Using cron to collect daily data

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Checking on Jakarta Composite Index (JCI) and other stock exchange indexes, and then writing them down, can be a tedious process. Luckily Yahoo Finance provides a readily downloadable information in CSV format. So, for example, for JCI you can download the latest information here.

I am interested in this kind of data for playing around, for example, using them for data visualisation. I thought Yahoo Finance will have RSS feeds, but it turned out the feeds are only for news. I also thought that IFTTT couldn’t download files (turned out it can, but not really suitable for my purpose). So I turned to cron and curl to automate the job. I write down the process here mainly as note to myself (I don’t usually write shell scripts).

The idea is to download the file at particular time (I choose 4.30pm) every working day. This  means this kind of entry in crontab:


30 16 * * 1-5 sh /your/path/to/home/directory/bin/download-jkse.sh

This means the script download-jkse.sh will be executed at 16.30 every day of the month, every month, but only from Monday to Friday (working days). Next step is to write the script itself.

The main work is done by curl, which downloads the appropriate file at chosen time:

curl "http://download.finance.yahoo.com/d/quotes.csv?s=%5EJKSE&f=sl1d1t1c1ohgv&e=.csv" >> /home/gombang/JKSE/jkse.csv

The URL is quoted, because the special characters in the URL are playing havoc with curl. We only want one file at all times, so we concatenate the downloaded file to the end of a CSV file (jkse.csv), using operator >>.

That’s should be the only line in the script, if only I had got an access to an always online server. I don’t, so I have to check whether my laptop is fully connected to Internet. I do this using nmcli, the command line client of NetworkManager. If we are not connected, wait for 5 minutes, and check again. If connected, download the file.

The full short script turned out like this:

!/bin/bash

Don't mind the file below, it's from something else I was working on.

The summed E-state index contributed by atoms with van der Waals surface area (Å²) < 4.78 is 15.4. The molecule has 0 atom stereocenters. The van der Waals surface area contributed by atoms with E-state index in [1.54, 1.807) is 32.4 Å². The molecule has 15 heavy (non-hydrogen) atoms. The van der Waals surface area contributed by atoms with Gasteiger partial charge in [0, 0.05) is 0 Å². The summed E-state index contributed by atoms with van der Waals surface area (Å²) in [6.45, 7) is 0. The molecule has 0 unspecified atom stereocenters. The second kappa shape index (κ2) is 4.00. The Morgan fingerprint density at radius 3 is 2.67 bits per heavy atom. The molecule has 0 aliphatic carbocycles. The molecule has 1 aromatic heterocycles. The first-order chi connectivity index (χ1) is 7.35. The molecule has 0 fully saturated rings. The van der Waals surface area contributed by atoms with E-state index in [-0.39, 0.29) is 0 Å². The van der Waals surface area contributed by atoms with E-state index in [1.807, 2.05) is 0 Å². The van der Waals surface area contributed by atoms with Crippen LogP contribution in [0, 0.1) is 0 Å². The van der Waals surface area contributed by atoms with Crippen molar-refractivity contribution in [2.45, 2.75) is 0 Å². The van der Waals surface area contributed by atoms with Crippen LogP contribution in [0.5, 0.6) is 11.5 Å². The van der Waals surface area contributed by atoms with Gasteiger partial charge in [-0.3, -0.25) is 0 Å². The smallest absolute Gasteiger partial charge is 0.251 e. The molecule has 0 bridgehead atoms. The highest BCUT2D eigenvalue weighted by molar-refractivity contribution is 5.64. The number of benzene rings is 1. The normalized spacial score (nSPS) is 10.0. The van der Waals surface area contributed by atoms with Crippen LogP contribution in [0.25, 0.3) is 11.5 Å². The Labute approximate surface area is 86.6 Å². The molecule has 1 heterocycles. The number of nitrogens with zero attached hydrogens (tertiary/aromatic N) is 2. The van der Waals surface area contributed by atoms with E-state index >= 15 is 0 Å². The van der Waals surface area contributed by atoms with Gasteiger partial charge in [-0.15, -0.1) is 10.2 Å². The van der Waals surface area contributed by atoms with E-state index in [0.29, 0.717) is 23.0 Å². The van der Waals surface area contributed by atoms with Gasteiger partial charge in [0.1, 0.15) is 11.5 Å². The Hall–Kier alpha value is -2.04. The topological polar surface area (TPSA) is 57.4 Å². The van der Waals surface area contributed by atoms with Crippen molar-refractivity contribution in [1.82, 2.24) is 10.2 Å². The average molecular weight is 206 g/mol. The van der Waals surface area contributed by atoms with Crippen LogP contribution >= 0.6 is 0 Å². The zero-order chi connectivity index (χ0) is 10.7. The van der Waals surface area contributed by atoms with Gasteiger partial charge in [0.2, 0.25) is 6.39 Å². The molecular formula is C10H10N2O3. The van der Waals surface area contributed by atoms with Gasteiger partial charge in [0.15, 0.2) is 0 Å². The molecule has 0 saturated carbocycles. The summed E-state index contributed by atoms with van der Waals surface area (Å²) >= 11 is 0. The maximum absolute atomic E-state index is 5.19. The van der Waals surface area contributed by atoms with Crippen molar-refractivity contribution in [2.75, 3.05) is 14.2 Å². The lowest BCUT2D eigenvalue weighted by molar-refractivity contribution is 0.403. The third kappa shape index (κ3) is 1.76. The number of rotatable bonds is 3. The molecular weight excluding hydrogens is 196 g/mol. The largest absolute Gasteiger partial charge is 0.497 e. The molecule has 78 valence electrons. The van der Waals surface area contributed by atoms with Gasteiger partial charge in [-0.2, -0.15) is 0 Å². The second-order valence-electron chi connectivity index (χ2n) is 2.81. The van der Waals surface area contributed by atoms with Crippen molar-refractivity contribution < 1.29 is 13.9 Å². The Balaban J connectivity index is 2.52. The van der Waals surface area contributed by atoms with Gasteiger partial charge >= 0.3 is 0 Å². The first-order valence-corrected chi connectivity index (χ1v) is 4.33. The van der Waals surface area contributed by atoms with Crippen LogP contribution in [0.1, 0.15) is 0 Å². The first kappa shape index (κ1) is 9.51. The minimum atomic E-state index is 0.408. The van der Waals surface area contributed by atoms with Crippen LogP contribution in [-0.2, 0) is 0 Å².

while [ $(nmcli networking connectivity) != "full" ]; do
sleep 300
done
curl "http://download.finance.yahoo.com/d/quotes.csv?s=%5EJKSE&f=sl1d1t1c1ohgv&e=.csv" >> /your/path/to/home/JKSE/jkse.csv

This added the latest data to file jkse.csv everyday at 4.30pm, or later, if at the time we are not connected, or (thanks to anacron), we are not up yet. This script is easily extended to download additional files like, for example, data of another stock exchange. We may need to check whether a particular day is a holiday (then don’t download any data), but then it maybe easier just to clean up the csv file later.

Resources:

  1. Introduction to cron
  2. Bash programming howto

Digital journalism tools

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I came across OSJourno yesterday. It is dubbed as “robust power tools for digital journalists”. It is basically a Fedora remix packaged as virtual machine appliance, or (alternatively) a LiveCD. I plan to download and try it out soon, but for now I’ll just note one thing: being a “digital journalist” seems to demand a lot of skills.

If you notice the tools provided by OSJourno, digital journalists should be skilled at: web development, programming (R, Python, Julia), statistics, data science (natural language processing, machine learning, social network analysis, and finance). Not to mention secure communications (encrypted emails and instant messaging, privacy tools, etc). I doubt they teach those at journalism school. At least not now, not in Indonesia.

KDE Plasma 5.2

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I lack excitement in life, so I upgraded the operating system on my laptop. Running alpha software is never boring. It is Fedora 22 with KDE Plasma 5.2. Here is a screenshot:

plasma5.6

Other than a bug in systemd that obstructed the upgrade (easily solved with updating systemd from updates-testing repository), it has been smooth sailing so far.

Fixing hibernation on Fedora 21

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After latest update (29 March), my laptop which runs Fedora 21 could’t resume from hibernation. I can’t determine which update broke the system, but usually the first suspect is the kernel. Reverting to older kernels doesn’t fix the problem, so I guess there are other factors in play.